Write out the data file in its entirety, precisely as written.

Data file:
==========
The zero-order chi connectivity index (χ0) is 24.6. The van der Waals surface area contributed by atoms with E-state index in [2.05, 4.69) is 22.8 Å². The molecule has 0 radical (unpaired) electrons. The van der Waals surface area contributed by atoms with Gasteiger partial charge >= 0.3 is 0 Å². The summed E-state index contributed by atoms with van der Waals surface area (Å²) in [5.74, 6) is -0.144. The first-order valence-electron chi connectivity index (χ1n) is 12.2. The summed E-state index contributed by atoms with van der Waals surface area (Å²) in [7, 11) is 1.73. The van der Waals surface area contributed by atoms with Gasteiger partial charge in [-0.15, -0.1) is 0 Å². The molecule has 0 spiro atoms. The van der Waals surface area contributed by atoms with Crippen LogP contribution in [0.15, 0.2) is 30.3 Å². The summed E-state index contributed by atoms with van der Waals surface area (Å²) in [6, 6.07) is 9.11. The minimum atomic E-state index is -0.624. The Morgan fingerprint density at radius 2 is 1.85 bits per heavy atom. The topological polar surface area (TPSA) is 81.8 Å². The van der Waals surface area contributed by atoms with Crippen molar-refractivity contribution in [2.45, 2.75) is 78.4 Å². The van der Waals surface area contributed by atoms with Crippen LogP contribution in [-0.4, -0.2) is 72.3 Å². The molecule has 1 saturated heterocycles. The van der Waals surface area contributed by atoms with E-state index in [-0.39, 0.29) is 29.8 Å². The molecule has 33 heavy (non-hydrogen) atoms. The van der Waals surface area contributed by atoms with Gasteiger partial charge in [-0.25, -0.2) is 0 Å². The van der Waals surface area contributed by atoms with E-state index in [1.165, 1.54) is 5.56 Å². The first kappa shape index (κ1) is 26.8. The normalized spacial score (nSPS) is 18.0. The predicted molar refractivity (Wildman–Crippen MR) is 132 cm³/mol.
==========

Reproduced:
The zero-order chi connectivity index (χ0) is 24.6. The van der Waals surface area contributed by atoms with E-state index in [2.05, 4.69) is 22.8 Å². The molecule has 0 radical (unpaired) electrons. The van der Waals surface area contributed by atoms with Gasteiger partial charge >= 0.3 is 0 Å². The summed E-state index contributed by atoms with van der Waals surface area (Å²) in [5.74, 6) is -0.144. The first-order valence-electron chi connectivity index (χ1n) is 12.2. The summed E-state index contributed by atoms with van der Waals surface area (Å²) in [7, 11) is 1.73. The van der Waals surface area contributed by atoms with Gasteiger partial charge in [-0.15, -0.1) is 0 Å². The molecule has 0 spiro atoms. The van der Waals surface area contributed by atoms with Crippen LogP contribution in [0.15, 0.2) is 30.3 Å². The summed E-state index contributed by atoms with van der Waals surface area (Å²) in [6, 6.07) is 9.11. The minimum atomic E-state index is -0.624. The Morgan fingerprint density at radius 2 is 1.85 bits per heavy atom. The topological polar surface area (TPSA) is 81.8 Å². The van der Waals surface area contributed by atoms with Crippen molar-refractivity contribution in [2.45, 2.75) is 78.4 Å². The van der Waals surface area contributed by atoms with Crippen LogP contribution in [-0.4, -0.2) is 72.3 Å². The molecule has 1 saturated heterocycles. The van der Waals surface area contributed by atoms with E-state index in [-0.39, 0.29) is 29.8 Å². The molecule has 33 heavy (non-hydrogen) atoms. The van der Waals surface area contributed by atoms with Gasteiger partial charge in [-0.25, -0.2) is 0 Å². The van der Waals surface area contributed by atoms with E-state index in [1.165, 1.54) is 5.56 Å². The first kappa shape index (κ1) is 26.8. The normalized spacial score (nSPS) is 18.0. The predicted molar refractivity (Wildman–Crippen MR) is 132 cm³/mol.